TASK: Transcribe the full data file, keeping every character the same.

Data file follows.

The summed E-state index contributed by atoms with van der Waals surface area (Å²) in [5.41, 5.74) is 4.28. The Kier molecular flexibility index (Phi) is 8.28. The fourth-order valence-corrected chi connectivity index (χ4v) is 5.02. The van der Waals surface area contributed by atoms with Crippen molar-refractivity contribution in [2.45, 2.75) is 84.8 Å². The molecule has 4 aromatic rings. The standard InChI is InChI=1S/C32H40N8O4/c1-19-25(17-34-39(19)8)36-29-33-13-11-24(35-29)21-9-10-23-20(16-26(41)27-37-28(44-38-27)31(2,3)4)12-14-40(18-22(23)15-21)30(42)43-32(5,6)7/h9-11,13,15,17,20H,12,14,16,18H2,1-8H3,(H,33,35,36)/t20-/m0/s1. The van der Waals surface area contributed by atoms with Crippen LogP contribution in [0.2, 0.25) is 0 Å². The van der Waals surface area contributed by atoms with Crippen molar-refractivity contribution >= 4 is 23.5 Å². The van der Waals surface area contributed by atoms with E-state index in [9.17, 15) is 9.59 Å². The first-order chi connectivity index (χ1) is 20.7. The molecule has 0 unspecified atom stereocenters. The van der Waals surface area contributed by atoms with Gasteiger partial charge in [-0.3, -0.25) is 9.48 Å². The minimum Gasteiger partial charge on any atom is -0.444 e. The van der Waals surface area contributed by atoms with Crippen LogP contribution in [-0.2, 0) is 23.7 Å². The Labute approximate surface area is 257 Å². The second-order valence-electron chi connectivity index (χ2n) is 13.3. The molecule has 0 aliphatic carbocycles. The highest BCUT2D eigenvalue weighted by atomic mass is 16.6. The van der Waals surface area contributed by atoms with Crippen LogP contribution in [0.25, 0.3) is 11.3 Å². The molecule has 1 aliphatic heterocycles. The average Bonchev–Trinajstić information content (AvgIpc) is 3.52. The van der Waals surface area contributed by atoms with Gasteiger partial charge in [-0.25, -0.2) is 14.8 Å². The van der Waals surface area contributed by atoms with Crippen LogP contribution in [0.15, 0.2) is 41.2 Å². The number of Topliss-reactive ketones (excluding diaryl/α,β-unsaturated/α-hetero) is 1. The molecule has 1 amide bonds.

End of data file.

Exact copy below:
The summed E-state index contributed by atoms with van der Waals surface area (Å²) in [5.41, 5.74) is 4.28. The Kier molecular flexibility index (Phi) is 8.28. The fourth-order valence-corrected chi connectivity index (χ4v) is 5.02. The van der Waals surface area contributed by atoms with Crippen molar-refractivity contribution in [2.45, 2.75) is 84.8 Å². The molecule has 4 aromatic rings. The standard InChI is InChI=1S/C32H40N8O4/c1-19-25(17-34-39(19)8)36-29-33-13-11-24(35-29)21-9-10-23-20(16-26(41)27-37-28(44-38-27)31(2,3)4)12-14-40(18-22(23)15-21)30(42)43-32(5,6)7/h9-11,13,15,17,20H,12,14,16,18H2,1-8H3,(H,33,35,36)/t20-/m0/s1. The van der Waals surface area contributed by atoms with Crippen LogP contribution in [0.2, 0.25) is 0 Å². The van der Waals surface area contributed by atoms with Crippen molar-refractivity contribution >= 4 is 23.5 Å². The van der Waals surface area contributed by atoms with E-state index in [9.17, 15) is 9.59 Å². The first-order chi connectivity index (χ1) is 20.7. The molecule has 0 unspecified atom stereocenters. The van der Waals surface area contributed by atoms with Gasteiger partial charge in [-0.3, -0.25) is 9.48 Å². The minimum Gasteiger partial charge on any atom is -0.444 e. The van der Waals surface area contributed by atoms with Crippen LogP contribution in [-0.2, 0) is 23.7 Å². The Labute approximate surface area is 257 Å². The second-order valence-electron chi connectivity index (χ2n) is 13.3. The molecule has 0 aliphatic carbocycles. The highest BCUT2D eigenvalue weighted by atomic mass is 16.6. The van der Waals surface area contributed by atoms with Crippen LogP contribution in [0.25, 0.3) is 11.3 Å². The molecule has 1 aliphatic heterocycles. The average Bonchev–Trinajstić information content (AvgIpc) is 3.52. The van der Waals surface area contributed by atoms with Gasteiger partial charge in [-0.25, -0.2) is 14.8 Å². The van der Waals surface area contributed by atoms with Crippen LogP contribution in [0.15, 0.2) is 41.2 Å². The number of Topliss-reactive ketones (excluding diaryl/α,β-unsaturated/α-hetero) is 1. The molecule has 1 amide bonds.